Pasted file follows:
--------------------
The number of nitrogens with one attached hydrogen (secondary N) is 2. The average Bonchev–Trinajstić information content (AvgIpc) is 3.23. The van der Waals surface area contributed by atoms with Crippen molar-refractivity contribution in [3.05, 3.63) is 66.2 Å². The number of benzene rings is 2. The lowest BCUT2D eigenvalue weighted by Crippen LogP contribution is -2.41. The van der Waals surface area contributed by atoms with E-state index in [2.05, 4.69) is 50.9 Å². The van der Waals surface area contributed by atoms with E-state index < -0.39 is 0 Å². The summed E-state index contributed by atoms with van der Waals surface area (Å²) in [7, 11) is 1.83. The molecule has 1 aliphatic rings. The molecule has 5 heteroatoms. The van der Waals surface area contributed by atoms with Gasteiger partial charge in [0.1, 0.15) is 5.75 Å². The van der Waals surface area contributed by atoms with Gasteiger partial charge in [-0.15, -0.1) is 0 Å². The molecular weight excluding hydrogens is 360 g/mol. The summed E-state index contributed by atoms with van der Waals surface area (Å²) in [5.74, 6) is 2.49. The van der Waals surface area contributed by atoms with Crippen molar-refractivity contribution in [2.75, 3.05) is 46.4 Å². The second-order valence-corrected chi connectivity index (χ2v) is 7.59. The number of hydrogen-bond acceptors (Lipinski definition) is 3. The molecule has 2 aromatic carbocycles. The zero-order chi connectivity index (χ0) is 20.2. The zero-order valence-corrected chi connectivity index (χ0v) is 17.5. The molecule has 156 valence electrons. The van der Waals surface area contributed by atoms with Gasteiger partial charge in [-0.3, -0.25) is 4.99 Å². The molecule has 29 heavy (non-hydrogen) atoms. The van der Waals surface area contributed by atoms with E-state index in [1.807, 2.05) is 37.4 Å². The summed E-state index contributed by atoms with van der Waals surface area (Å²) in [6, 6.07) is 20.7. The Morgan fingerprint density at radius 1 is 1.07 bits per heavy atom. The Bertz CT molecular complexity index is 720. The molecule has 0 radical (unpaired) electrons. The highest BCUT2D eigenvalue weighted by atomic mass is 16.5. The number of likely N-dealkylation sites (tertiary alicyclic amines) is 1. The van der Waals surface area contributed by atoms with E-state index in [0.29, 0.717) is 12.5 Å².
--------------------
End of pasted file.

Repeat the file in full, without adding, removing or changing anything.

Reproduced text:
The number of nitrogens with one attached hydrogen (secondary N) is 2. The average Bonchev–Trinajstić information content (AvgIpc) is 3.23. The van der Waals surface area contributed by atoms with Crippen molar-refractivity contribution in [3.05, 3.63) is 66.2 Å². The number of benzene rings is 2. The lowest BCUT2D eigenvalue weighted by Crippen LogP contribution is -2.41. The van der Waals surface area contributed by atoms with E-state index in [2.05, 4.69) is 50.9 Å². The van der Waals surface area contributed by atoms with E-state index < -0.39 is 0 Å². The summed E-state index contributed by atoms with van der Waals surface area (Å²) in [7, 11) is 1.83. The molecule has 1 aliphatic rings. The molecule has 5 heteroatoms. The van der Waals surface area contributed by atoms with Gasteiger partial charge in [0.1, 0.15) is 5.75 Å². The van der Waals surface area contributed by atoms with Gasteiger partial charge in [-0.15, -0.1) is 0 Å². The molecular weight excluding hydrogens is 360 g/mol. The summed E-state index contributed by atoms with van der Waals surface area (Å²) in [5.74, 6) is 2.49. The van der Waals surface area contributed by atoms with Crippen molar-refractivity contribution in [2.75, 3.05) is 46.4 Å². The second-order valence-corrected chi connectivity index (χ2v) is 7.59. The number of hydrogen-bond acceptors (Lipinski definition) is 3. The molecule has 2 aromatic carbocycles. The zero-order chi connectivity index (χ0) is 20.2. The zero-order valence-corrected chi connectivity index (χ0v) is 17.5. The molecule has 156 valence electrons. The van der Waals surface area contributed by atoms with Gasteiger partial charge in [-0.3, -0.25) is 4.99 Å². The molecule has 29 heavy (non-hydrogen) atoms. The van der Waals surface area contributed by atoms with E-state index in [1.807, 2.05) is 37.4 Å². The summed E-state index contributed by atoms with van der Waals surface area (Å²) in [6, 6.07) is 20.7. The Morgan fingerprint density at radius 1 is 1.07 bits per heavy atom. The Bertz CT molecular complexity index is 720. The molecule has 0 radical (unpaired) electrons. The highest BCUT2D eigenvalue weighted by atomic mass is 16.5. The number of likely N-dealkylation sites (tertiary alicyclic amines) is 1. The van der Waals surface area contributed by atoms with E-state index in [0.29, 0.717) is 12.5 Å².